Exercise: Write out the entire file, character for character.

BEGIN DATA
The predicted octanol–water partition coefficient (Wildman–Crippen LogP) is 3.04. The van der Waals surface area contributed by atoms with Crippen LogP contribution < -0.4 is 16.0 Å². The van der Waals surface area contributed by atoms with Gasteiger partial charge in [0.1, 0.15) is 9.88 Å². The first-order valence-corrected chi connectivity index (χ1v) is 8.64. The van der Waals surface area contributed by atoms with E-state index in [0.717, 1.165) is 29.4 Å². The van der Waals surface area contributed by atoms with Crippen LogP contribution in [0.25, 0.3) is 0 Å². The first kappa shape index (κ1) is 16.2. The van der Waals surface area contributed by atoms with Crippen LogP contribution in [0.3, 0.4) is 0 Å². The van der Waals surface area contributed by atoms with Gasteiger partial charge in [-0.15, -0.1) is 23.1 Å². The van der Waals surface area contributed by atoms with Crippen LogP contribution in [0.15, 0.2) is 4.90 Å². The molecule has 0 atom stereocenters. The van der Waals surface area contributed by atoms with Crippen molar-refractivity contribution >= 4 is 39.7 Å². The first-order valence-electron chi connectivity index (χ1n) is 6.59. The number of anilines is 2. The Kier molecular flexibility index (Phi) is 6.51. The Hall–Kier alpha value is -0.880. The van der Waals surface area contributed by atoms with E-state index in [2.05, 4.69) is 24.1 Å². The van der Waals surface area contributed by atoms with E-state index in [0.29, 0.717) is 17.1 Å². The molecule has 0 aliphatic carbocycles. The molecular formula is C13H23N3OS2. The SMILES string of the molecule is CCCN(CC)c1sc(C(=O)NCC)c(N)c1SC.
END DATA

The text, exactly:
The predicted octanol–water partition coefficient (Wildman–Crippen LogP) is 3.04. The van der Waals surface area contributed by atoms with Crippen LogP contribution < -0.4 is 16.0 Å². The van der Waals surface area contributed by atoms with Gasteiger partial charge in [0.1, 0.15) is 9.88 Å². The first-order valence-corrected chi connectivity index (χ1v) is 8.64. The van der Waals surface area contributed by atoms with E-state index in [0.717, 1.165) is 29.4 Å². The van der Waals surface area contributed by atoms with Crippen LogP contribution in [0.25, 0.3) is 0 Å². The first kappa shape index (κ1) is 16.2. The van der Waals surface area contributed by atoms with Crippen LogP contribution in [0.3, 0.4) is 0 Å². The van der Waals surface area contributed by atoms with Gasteiger partial charge in [-0.15, -0.1) is 23.1 Å². The van der Waals surface area contributed by atoms with Crippen LogP contribution in [0.15, 0.2) is 4.90 Å². The molecule has 0 atom stereocenters. The van der Waals surface area contributed by atoms with Crippen molar-refractivity contribution >= 4 is 39.7 Å². The first-order valence-electron chi connectivity index (χ1n) is 6.59. The number of anilines is 2. The Kier molecular flexibility index (Phi) is 6.51. The Hall–Kier alpha value is -0.880. The van der Waals surface area contributed by atoms with E-state index in [2.05, 4.69) is 24.1 Å². The van der Waals surface area contributed by atoms with E-state index in [0.29, 0.717) is 17.1 Å². The molecule has 0 aliphatic carbocycles. The molecular formula is C13H23N3OS2. The SMILES string of the molecule is CCCN(CC)c1sc(C(=O)NCC)c(N)c1SC.